Not all targets are created equal. Targets in the red zone are a lot more valuable than targets outside it because -- excuse me for stating the obvious -- they're more likely to result in touchdowns. There's still room to catch a pass inside the 20-yard-line short of the end zone, but with teams passing more and more inside the 10- and 5-yard-line, it's nearly impossible for those receptions to be anything but touchdowns.
Last year, seven players -- A.J. Green, Brandon Marshall, Eric Decker, Mike Williams, Julio Jones, Wes Welker and Reggie Wayne -- had at least 10 targets inside the 10-yard-line. Four of them -- Green, Marshall, Decker and Jones -- had double-digit touchdowns, and Williams had nine. Marshall led the league with seven targets inside the 5, while Decker, Jones, Wayne and Roddy White tied for second with six.
Some of those guys are great weapons in the red zone because of their size. However, Decker, Welker, Wayne and White saw all those targets based more on scheme than anything else. We know receiving touchdowns are very tough to predict from year to year, but if you can identify the players likely to be targeted in the red zone, either because of physical stature or offensive gameplan, you can eliminate some of the uncertainty and capitalize on a statistic that too few owners consult before the season. Below is a look at five undervalued players you can count on for red zone targets.
• Buccaneers' Mike Williams: 19 red zone targets, 26 percent of his team's total -- Let's start off with one of last year's most targeted players in the red zone. Williams' 19 targets inside the 20 ranked 11th in the league. Eleven of those came inside the 10, five of which were inside the 5. At 6-foot-2, 212 pounds, Williams is an imposing figure in the red zone, although he's not quite as big as teammate Vincent Jackson. However, the Buccaneers return all the same principals on offense. Josh Freeman appears comfortable with Williams when they get in scoring distance, something that is likely to carry over to this season. That should help him close in on double-digit touchdowns this season.
• Saints' Marques Colston: 23 targets, 22.8 percent -- Despite an impressive track record and a large role in a prolific offense with one of the best quarterbacks in the league, Colston is generally seen as a member of the second or third tier of receivers. That's a mistake. Colston had 23 red zone targets last year, nine of which were inside the 10, making last season the third time in the last four years he had 20-plus looks in the red zone. Jimmy Graham steals a lot of the targets when the Saints get very close to the goal line, but Colston is still one of Drew Brees' favorite receivers inside the 20. Brees has led the league in red zone attempts in three of the last four seasons, and is the only player to top 100 red zone passes every season from 2010 through 2012. Colston will benefit from that in 2013, as he always does.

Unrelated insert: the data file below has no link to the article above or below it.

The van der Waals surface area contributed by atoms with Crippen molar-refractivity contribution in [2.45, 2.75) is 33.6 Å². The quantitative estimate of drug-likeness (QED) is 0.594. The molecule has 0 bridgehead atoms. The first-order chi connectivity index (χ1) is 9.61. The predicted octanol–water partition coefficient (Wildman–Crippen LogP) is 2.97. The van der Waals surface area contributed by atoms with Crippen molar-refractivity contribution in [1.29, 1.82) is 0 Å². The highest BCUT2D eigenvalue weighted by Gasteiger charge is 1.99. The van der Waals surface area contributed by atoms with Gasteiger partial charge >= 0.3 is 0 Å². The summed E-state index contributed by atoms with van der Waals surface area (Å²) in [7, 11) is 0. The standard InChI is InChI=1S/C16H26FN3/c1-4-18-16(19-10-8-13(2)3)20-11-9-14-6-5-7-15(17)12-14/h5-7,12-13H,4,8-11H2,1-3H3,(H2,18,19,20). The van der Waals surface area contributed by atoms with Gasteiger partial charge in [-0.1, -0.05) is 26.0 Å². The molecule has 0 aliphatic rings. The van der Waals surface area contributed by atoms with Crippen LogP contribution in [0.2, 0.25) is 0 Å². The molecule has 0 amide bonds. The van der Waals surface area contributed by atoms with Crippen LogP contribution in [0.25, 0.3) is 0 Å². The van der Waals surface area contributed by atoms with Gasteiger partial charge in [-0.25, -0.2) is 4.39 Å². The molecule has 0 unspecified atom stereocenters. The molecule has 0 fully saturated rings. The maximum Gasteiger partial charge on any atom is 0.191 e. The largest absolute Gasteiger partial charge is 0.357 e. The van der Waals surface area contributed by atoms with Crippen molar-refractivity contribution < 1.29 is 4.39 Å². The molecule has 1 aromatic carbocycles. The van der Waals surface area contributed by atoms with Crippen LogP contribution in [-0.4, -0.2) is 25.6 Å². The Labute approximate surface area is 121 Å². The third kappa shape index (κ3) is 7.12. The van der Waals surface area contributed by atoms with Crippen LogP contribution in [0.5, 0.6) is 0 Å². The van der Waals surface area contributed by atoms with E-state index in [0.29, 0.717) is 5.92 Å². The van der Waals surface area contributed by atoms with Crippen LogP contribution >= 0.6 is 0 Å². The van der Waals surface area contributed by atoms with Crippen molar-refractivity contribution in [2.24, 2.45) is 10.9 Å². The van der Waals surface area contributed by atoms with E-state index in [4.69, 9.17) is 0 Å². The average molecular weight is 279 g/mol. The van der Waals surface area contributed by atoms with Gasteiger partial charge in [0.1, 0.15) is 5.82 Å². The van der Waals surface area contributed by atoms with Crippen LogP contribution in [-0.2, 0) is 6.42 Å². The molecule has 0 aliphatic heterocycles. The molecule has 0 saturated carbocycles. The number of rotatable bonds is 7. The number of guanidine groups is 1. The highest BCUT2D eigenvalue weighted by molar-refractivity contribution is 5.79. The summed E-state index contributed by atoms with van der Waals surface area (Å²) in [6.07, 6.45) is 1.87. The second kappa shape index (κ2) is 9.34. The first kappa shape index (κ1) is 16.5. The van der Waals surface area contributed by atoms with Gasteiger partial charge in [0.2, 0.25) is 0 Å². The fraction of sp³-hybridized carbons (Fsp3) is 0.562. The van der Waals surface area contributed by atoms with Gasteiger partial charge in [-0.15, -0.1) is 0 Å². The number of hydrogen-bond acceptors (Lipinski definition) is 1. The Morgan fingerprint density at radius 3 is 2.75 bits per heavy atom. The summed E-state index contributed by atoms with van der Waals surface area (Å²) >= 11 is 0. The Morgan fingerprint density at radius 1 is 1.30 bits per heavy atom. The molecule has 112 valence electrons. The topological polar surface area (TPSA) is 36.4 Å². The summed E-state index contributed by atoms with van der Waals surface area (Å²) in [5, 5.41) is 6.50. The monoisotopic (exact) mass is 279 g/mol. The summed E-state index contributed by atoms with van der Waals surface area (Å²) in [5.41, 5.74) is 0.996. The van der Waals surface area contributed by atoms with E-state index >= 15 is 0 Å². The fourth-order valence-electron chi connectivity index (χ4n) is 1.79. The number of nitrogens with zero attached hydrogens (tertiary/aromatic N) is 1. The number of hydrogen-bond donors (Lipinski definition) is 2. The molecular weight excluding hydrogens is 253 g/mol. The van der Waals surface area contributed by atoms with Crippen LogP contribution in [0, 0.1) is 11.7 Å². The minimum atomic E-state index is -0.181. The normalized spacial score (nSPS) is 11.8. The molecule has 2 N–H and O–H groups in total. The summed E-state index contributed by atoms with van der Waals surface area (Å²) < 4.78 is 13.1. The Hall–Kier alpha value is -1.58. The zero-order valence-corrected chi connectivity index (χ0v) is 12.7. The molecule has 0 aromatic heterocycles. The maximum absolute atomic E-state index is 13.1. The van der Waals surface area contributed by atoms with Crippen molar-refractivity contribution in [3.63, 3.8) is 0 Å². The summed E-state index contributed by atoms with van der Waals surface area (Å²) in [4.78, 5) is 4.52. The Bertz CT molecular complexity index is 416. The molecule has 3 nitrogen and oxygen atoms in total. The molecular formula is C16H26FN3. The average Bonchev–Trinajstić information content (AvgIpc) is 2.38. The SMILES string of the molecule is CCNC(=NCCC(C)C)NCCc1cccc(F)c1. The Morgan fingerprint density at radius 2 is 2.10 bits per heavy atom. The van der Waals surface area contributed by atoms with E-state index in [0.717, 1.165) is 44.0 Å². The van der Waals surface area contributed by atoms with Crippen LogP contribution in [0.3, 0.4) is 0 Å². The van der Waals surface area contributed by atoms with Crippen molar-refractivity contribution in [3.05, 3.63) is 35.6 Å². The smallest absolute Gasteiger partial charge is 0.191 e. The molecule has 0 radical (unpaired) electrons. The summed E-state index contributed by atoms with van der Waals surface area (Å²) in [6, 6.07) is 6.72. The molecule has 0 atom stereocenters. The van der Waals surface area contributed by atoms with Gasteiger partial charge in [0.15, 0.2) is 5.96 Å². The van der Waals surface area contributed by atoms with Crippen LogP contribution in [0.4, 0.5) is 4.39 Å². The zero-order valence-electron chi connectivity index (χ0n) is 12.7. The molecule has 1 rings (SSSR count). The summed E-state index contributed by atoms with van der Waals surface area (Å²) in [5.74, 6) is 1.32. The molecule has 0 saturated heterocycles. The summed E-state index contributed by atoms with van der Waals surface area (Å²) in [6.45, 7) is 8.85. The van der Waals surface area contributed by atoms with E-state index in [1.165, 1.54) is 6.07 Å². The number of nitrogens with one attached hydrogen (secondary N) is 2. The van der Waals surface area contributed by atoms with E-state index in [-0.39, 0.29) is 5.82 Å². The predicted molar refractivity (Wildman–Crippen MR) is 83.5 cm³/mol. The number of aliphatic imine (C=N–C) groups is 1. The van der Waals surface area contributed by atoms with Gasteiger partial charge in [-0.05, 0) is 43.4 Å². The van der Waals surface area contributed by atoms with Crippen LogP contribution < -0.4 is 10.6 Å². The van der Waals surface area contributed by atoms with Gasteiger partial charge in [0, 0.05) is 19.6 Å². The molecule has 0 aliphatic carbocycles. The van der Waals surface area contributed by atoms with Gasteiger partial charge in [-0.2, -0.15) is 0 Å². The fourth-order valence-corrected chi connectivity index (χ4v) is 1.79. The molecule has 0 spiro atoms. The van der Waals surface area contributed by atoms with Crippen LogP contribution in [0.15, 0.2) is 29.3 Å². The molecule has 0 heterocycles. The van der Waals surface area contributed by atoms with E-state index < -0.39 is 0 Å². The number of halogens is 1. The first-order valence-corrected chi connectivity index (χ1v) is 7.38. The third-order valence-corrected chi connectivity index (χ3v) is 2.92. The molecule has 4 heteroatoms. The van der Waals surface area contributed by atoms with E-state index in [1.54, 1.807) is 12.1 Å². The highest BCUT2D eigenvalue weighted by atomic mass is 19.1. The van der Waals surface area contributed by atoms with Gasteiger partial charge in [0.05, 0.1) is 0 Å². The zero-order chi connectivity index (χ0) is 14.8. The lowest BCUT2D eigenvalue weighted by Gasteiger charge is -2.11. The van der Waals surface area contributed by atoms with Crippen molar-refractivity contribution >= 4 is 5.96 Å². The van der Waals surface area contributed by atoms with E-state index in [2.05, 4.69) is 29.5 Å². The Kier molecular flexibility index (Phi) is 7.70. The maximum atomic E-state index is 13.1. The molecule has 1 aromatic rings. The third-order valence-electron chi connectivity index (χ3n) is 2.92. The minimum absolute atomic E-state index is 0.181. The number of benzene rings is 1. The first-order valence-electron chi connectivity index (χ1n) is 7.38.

• Bills' Steve Johnson: 17 targets, 35.4 percent -- No matter who wins the Bills starting quarterback job (the bet here is on E.J. Manuel), he will be a new starter playing for a new regime, so the continuity argument doesn't work for Johnson. He is easily the Bills' most dangerous weapon in the red zone, though, and the team knows it. His 35.4 percent target percentage in the red zone was second to Larry Fitzgerald's ridiculous 50 percent. At least 34 percent of the Bills' red zone pass attempts have gone in his direction each of the last three years, or every year he has played a significant number of snaps. The quarterback, coaching staff and scheme may all be new, but Johnson remains the team's best option when it gets inside the red zone. His streak of being the intended receiver on at least one-third of the Bills' pass plays inside the 20 will continue.
• Giants' Hakeem Nicks: 17 targets, 20.7 percent -- Last year, 21 receivers had at least 15 targets in the red zone. All but one of those receivers played at least 15 games (16 of them played in every game). That receiver was Nicks. The oft-injured Giant managed to get 17 red zone targets, six of which were inside the 10, in just 13 games. You can't really count on him being healthy for all 16 games, but Eli Manning clearly trusts the 6-foot-1, 208-pound North Carolina product. Nicks had 36.6 percent of the Giants' red zone targets in 2011. He missed three games in 2010, but was the intended receiver 18 times in the red zone, nearly 50 percent of the Giants' red zone pass attempts that year. He'll likely miss a handful of games again this year, but he makes the ones he plays count thanks to his frequent usage near the goal line.
• Jaguars' Cecil Shorts: 12 targets, 23.5 percent -- Shorts' 12 targets inside the 20 weren't especially high, though they did represent nearly a quarter of Jacksonville's red zone pass attempts. He doesn't have much of a track record to go on because he didn't play a lot in his rookie season of 2011. And the Jaguars' aren't likely to light up the scoreboard this season. So why is Shorts included in this column? Of his 12 red zone targets, five were inside the 10, and four of those were inside the 5. Justin Blackmon may be a big bigger, but a receiver doesn't get that many targets that close to the goal line on accident. Shorts was one of 15 receivers with at least four targets inside the 5-yard-line. I'm willing to bet he'll get a lot of opportunities in the red zone again this season.